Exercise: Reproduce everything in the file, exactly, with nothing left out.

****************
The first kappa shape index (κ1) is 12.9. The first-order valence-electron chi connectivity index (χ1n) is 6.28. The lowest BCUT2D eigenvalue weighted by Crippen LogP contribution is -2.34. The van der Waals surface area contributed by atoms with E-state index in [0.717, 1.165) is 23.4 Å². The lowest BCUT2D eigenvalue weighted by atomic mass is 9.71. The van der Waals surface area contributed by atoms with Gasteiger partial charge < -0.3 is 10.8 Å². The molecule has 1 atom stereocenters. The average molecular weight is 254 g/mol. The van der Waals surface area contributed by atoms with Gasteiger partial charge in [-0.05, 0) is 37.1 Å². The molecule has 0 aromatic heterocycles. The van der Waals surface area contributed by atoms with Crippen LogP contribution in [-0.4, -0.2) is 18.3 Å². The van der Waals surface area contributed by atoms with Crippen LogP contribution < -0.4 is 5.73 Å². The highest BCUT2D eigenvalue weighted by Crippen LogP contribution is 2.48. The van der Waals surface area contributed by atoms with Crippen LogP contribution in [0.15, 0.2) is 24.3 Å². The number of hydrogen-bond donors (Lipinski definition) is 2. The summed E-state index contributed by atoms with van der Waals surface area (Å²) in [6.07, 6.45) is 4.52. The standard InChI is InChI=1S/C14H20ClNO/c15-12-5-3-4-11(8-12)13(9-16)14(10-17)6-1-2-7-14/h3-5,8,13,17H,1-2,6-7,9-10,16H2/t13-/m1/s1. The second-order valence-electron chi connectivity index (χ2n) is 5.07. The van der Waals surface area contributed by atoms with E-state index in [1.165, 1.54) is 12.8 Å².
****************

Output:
The first kappa shape index (κ1) is 12.9. The first-order valence-electron chi connectivity index (χ1n) is 6.28. The lowest BCUT2D eigenvalue weighted by Crippen LogP contribution is -2.34. The van der Waals surface area contributed by atoms with E-state index in [0.717, 1.165) is 23.4 Å². The lowest BCUT2D eigenvalue weighted by atomic mass is 9.71. The van der Waals surface area contributed by atoms with Gasteiger partial charge < -0.3 is 10.8 Å². The molecule has 1 atom stereocenters. The average molecular weight is 254 g/mol. The van der Waals surface area contributed by atoms with Gasteiger partial charge in [-0.05, 0) is 37.1 Å². The molecule has 0 aromatic heterocycles. The van der Waals surface area contributed by atoms with Crippen LogP contribution in [-0.4, -0.2) is 18.3 Å². The van der Waals surface area contributed by atoms with Crippen LogP contribution < -0.4 is 5.73 Å². The highest BCUT2D eigenvalue weighted by Crippen LogP contribution is 2.48. The van der Waals surface area contributed by atoms with Crippen LogP contribution in [0.15, 0.2) is 24.3 Å². The number of hydrogen-bond donors (Lipinski definition) is 2. The summed E-state index contributed by atoms with van der Waals surface area (Å²) in [6.07, 6.45) is 4.52. The standard InChI is InChI=1S/C14H20ClNO/c15-12-5-3-4-11(8-12)13(9-16)14(10-17)6-1-2-7-14/h3-5,8,13,17H,1-2,6-7,9-10,16H2/t13-/m1/s1. The second-order valence-electron chi connectivity index (χ2n) is 5.07. The van der Waals surface area contributed by atoms with E-state index in [1.165, 1.54) is 12.8 Å².